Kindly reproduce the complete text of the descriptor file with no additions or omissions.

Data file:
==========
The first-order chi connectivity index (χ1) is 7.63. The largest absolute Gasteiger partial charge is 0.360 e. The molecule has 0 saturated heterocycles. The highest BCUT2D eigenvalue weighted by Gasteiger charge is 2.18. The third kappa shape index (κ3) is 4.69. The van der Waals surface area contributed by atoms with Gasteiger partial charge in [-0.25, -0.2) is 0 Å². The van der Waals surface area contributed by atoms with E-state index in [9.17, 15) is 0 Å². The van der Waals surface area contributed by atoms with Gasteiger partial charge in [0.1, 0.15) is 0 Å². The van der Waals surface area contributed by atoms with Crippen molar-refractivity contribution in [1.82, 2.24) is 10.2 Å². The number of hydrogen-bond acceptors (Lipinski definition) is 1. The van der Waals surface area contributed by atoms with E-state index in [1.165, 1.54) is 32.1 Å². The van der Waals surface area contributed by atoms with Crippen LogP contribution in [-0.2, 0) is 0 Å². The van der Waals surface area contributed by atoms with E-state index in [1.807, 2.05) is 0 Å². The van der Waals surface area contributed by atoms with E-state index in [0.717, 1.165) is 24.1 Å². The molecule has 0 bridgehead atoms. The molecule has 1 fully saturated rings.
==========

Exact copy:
The first-order chi connectivity index (χ1) is 7.63. The largest absolute Gasteiger partial charge is 0.360 e. The molecule has 0 saturated heterocycles. The highest BCUT2D eigenvalue weighted by Gasteiger charge is 2.18. The third kappa shape index (κ3) is 4.69. The van der Waals surface area contributed by atoms with Gasteiger partial charge in [-0.25, -0.2) is 0 Å². The van der Waals surface area contributed by atoms with E-state index in [9.17, 15) is 0 Å². The van der Waals surface area contributed by atoms with Gasteiger partial charge in [0.1, 0.15) is 0 Å². The van der Waals surface area contributed by atoms with Crippen molar-refractivity contribution in [1.82, 2.24) is 10.2 Å². The number of hydrogen-bond acceptors (Lipinski definition) is 1. The van der Waals surface area contributed by atoms with E-state index in [1.165, 1.54) is 32.1 Å². The van der Waals surface area contributed by atoms with Crippen LogP contribution in [-0.2, 0) is 0 Å². The van der Waals surface area contributed by atoms with E-state index in [1.807, 2.05) is 0 Å². The van der Waals surface area contributed by atoms with E-state index in [0.717, 1.165) is 24.1 Å². The molecule has 0 bridgehead atoms. The molecule has 1 fully saturated rings.